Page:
Last Sunday’s New York Times contained a long report about e-coli bacteria in beef. The story focuses on a young woman who ate some tainted beef and is now paralyzed. The reporter uses traces the beef she ate to point out how and why tainted beef is sold in American grocery stores.
No surprise, the story’s point is that tainted meat enters the food supply system because of failures of government oversight and because of greed.
I think there’s more to the story.
First let me say that what follows is in no way an attempt to minimize the suffering the woman has endured, or that I am blaming her or her family for what happened. (So don’t send me any snarky emails claiming that’s my intent. It’s not. Period.)
The Times report traces the origin of the meat in a package of frozen beef patties. The meat was packaged by Cargill, and sold at Sam’s Club as “American Chef’s Selection Angus Beef Patties.” In this case, consumers were obviously misled: The package is labeled “Angus Beef,” but as the Times story notes, the patties contain little, if any, “angus” beef.
. . . confidential grinding logs and other Cargill records show that the hamburgers were made from a mix of slaughterhouse trimmings and a mash-like product derived from scraps that were ground together at a plant in Wisconsin. The ingredients came from slaughterhouses in Nebraska, Texas and Uruguay, and from a South Dakota company that processes fatty trimmings and treats them with ammonia to kill bacteria.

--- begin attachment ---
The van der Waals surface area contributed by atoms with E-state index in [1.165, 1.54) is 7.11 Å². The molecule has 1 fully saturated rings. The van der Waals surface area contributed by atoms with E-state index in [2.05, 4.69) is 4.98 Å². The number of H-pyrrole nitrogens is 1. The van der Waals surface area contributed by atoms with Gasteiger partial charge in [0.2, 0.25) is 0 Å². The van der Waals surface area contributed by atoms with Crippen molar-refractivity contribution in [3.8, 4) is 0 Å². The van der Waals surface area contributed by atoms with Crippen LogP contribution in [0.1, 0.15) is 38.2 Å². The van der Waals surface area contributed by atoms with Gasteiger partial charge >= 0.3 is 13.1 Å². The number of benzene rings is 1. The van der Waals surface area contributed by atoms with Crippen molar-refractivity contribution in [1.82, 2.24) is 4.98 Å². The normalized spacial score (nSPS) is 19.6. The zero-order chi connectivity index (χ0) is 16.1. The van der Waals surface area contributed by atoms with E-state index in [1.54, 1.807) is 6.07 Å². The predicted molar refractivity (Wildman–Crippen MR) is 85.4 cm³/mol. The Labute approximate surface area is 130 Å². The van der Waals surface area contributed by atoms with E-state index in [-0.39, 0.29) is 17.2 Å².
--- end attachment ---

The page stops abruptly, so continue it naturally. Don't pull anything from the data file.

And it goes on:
According to the report, this scenario is common in the U.S.: large corporations that sell pre-packaged frozen beef often buy from multiple suppliers, but there’s no way to check for sources of e-coli. The article does not say, but implies, that the problem is with pre-packaged, “factory”-packaged ground beef, rather than fresh beef ground on-site at grocery stores.
No surprise, the Times story has provoked outrage and hand-wringing and attacks on the FDA and Big Corporate Food and farmers (who somehow always manage to get blamed when something goes wrong with food.) (A few weeks back, I read a blog entry whose author blamed farmers for the national “obesity epidemic.” Go figure.)
Okay. Fine. I’d like to point out another side of the story: Americans are getting precisely the kind of meat they want, because what Americans want is cheap, convenient food; indeed, I’d go so far as to say that Americans DEMAND cheap, convenient food.
Next: The price of “convenient” and “cheap.”